Nearly three out of four healthcare leaders said reducing claims denials was their highest priority in Experian Health’s State of Claims Report. But knowing how to reduce claim denials is difficult. According to the survey, 62% of providers said they had insufficient access to data and analytics, and 61% lacked automation to meet the challenges of healthcare claims management. New and emerging artificial intelligence (AI) tools aim to help providers overcome these hurdles.
Makenzie Smith, Product Manager at Experian Health, shares her thoughts on how providers can harness AI tools to predict, prevent, and prioritize claim denials for better results—and why preventing claim denials is so critical now.
Q1: What is the challenge for revenue cycle teams, specifically when it comes to managing claims denials?
A: “Revenue cycle teams that want to optimize claims processing have to respond to shifting payer behaviors, including major changes in the volume of denials,” says Smith. “Payers have been able to outpace providers in adopting new technologies, including AI. Payers are able process claims in a matter of seconds. For revenue cycle teams, that means receiving a large volume of denials all at once, which can be overwhelming.”
At the same time, keeping up with policy changes is more than a full-time job. “You may have 20 different payers, each with multiple plans and policies that each have their own reimbursement or clinical guidelines,” says Smith. None of these policies are static: “They’re constantly changing, which creates a huge challenge for providers.”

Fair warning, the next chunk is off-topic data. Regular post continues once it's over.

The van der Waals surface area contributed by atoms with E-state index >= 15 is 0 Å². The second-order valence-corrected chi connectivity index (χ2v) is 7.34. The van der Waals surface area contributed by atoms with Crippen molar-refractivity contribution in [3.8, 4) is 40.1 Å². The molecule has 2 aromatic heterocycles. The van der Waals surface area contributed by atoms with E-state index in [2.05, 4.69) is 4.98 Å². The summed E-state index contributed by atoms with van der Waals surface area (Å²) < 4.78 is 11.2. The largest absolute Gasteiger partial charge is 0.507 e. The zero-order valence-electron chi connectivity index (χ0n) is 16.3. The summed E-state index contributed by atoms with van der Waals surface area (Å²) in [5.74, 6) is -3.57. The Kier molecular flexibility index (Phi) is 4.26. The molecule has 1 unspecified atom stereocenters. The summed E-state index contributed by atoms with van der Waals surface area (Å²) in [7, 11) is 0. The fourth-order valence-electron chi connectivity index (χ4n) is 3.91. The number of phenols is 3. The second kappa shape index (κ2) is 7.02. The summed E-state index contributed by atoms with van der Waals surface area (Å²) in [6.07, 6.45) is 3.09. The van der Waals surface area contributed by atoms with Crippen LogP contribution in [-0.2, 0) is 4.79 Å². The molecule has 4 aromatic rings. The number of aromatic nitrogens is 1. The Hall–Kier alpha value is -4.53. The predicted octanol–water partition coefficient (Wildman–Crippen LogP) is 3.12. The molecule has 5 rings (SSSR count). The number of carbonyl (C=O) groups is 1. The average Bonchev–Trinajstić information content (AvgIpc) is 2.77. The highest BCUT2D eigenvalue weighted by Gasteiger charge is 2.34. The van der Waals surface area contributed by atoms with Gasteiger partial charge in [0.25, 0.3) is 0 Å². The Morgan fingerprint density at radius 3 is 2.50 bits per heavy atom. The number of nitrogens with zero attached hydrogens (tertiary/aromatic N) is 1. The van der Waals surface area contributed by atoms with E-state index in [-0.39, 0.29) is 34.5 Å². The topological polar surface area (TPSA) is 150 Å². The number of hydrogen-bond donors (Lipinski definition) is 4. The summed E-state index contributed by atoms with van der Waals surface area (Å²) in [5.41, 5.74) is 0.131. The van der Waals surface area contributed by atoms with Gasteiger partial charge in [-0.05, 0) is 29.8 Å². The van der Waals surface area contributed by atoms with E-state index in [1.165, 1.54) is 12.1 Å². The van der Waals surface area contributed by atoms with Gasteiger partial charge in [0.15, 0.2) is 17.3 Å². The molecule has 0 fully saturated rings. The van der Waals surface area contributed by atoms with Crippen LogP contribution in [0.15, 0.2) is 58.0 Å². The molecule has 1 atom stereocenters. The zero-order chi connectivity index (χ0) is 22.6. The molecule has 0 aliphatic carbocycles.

Finally, maintaining enough staff to manage increased volume is an uphill battle. “The number of team members handling denials has not grown in a proportional way. Quite the opposite: They’re being asked to do more with less. As providers continue to struggle with staffing imbalances, the challenge is not only having somebody to actually sit in these seats, but also managing the constant training and retraining that goes along with it.”
Q2: Why is effective denial management so critical for providers’ success?
A: “By one estimate, half of our country’s hospitals are operating in the red,” says Smith. “Healthcare finance professionals are under incredible pressure to maintain or increase their operating margins. Meanwhile, Experian Health data shows that most organizations operate with an initial denial rate of 10% to 15%, and that rate is increasing year over year.
“Effective denials prevention and management allow providers to get paid appropriately for services they’ve already provided,” Smith continues. “Optimizing revenue, improving cash flow, and maintaining expenses all stack up to provide meaningful financial resources providers can use on essential investments in staffing, physician recruitment and retention; capital equipment; and the expansion of services or service areas.”